15 May 2011

Lizzie’s Cottage and an old oak throne

Lizzie’s Cottage in Loughshinny on a more sunny afternoon ... a fine example of a late 18th or early 19th century thatched farmhouse (Photograph: Patrick Comerford)

Patrick Comerford

This was a busy but beautiful Sunday. The sunny weather seems to be long gone, the skies are grey and there is rain everywhere. But I spent most of the day in Rush, Skerries and Balbriggan, taking the services and preaching in Kenure Church (Rush), Holmpatrick Church (Skerries), and Saint George’s Church, Balbriggan.

There was no time to stop for a walk along the beach, nor was there any time to stop for a coffee in Olive in Skerries. But the road from Rush to Skerries, and again from Skerries to Balbriggan, offered splendid views of the coastline, the sea and the islands.

What a pleasure it was to see so many children in each church. It was a pity to be so rushed – not just because I had spent most of last week at the General Synod the Church of Ireland, but because this is a beautiful corner of Dublin to spend a relaxing few hours, and the parishioners and church-goers there deserve more of a priest than to have him making breathy-taking dashes from one church to the next.

Every time I travel from Rush to Skerries I notice that on the east side of the road one of the most attractive thatched houses in this area – and there are many of them – is the one known popularly as Lizzie’s Cottage in Loughshinny.

This is a fine example of a late 18th or early 19th century thatched farmhouse. It has been restored in recent years and is now a private residence. It features the original cobbled yard and an original bake-house that is now incorporated into the house. At one time, the bake-house ovens were used by people in the locality to bake bread.

This white-washed, detached, six-bay, single-storey, L-shaped thatched house was built around 1800, on an L-shaped plan in two main sections, each of three-bays, with an advanced entrance porch. To the rear there is an attached L-shaped farmyard complex. The roof is double-pitched and thatched. There are four nap rendered chimney stacks, a double-pitch slate roof to the stables, and a mono-pitched slate roof to the porch entrance. The rubble walls are white-washed. The openings are square-headed, with painted granite cills. The cottage has reproduction timber sash windows and reproduction tongue and groove doors.

It was long after 1 p.m. when I left Balbriggan this afternoon, and I was back in the city centre to time for a short stroll through Temple Bar and a coffee in La Dolce Vita in Cow’s Lane before taking part in Choral Evensong in Christ Church Cathedral, along with the Dean and the Archdeacon of Dublin.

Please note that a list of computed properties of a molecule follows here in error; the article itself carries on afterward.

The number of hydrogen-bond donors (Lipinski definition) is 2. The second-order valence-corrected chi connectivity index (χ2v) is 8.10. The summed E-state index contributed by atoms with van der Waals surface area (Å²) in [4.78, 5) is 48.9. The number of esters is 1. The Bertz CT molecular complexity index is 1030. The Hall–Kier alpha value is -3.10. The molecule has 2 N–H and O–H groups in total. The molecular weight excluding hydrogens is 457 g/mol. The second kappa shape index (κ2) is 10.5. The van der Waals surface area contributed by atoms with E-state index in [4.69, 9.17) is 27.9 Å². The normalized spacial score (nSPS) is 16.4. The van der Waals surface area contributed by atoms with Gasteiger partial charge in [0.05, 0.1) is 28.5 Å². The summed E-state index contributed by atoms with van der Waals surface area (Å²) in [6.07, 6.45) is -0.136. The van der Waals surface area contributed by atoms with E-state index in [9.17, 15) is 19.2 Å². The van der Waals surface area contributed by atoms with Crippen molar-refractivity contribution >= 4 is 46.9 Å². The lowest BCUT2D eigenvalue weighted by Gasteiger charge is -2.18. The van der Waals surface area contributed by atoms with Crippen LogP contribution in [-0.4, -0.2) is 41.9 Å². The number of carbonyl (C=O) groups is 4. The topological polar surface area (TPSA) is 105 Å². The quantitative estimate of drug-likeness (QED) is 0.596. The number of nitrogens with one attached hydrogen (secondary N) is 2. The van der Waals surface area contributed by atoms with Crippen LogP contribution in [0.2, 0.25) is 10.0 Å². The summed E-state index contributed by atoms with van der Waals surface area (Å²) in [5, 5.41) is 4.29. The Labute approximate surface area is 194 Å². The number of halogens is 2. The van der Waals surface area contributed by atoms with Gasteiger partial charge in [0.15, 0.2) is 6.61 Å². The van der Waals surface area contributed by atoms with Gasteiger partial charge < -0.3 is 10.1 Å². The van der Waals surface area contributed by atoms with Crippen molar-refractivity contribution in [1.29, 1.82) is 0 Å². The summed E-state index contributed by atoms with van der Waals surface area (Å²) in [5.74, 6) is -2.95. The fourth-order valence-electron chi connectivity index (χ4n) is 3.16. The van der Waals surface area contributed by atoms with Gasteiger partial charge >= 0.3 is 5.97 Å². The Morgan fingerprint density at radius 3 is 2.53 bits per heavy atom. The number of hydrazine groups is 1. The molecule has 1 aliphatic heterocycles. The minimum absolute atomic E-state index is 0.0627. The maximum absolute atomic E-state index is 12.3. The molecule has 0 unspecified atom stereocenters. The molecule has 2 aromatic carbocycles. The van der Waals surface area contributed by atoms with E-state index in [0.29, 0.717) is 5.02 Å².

The preces and responses were by Kenneth Leighton (1929-1988) and the two canticles, Magnificat and Nunc Dimittis were from Leighton’s Collegium Magdalenae Oxoniense, written for Magdalen College, Oxford.

Leighton composed, who composed many pieces for Anglican liturgy music, is probably best known for his setting of the Coventry Carol, written in 1948 when he was still a student. He spent his last 18 years as Professor of Music at Edinburgh University. His early work was influenced by English church music and by Vaughan Williams, Benjamin Britten and William Walton. Later influences included Arnold Schoenberg, Anton Webern and Alban Berg.

The Crypt, Richmond Street … an Aladdin’s Cave in Portobello for ecclesiastical antique hunters (Photograph: Patrick Comerford, 2011)

After choral evensong, two of us went for an early dinner in Rotana Café, a Lebanese restaurant in South Richmond Street, Portobello.

Mohammed Abuissa opened this restaurant three years ago May 2008. But already it has been selected twice, in 2010 and again this year, for inclusion in The Dubliner 100 Best Restaurants.

On my way in, I couldn’t help but notice the wonderful decorated door next door, at No 31B. I had a look at their website afterwards. It seems like an Aladdin’s Cave for ecclesiastical antique hunters or for anyone wanting copes and old pews. But I wonder who could want or need an 8-ft oak Gothic throne, dating from around 1875? It’s selling for €2,750!

Canon Patrick Comerford is Director of Spiritual Formation, the Church of Ireland Theological Institute, and a canon of Christ Church Cathedral, Dublin

1 comment:

Paddy said...

Did you say copes? I don't suppose you'd share the website details for those of us exited by such things!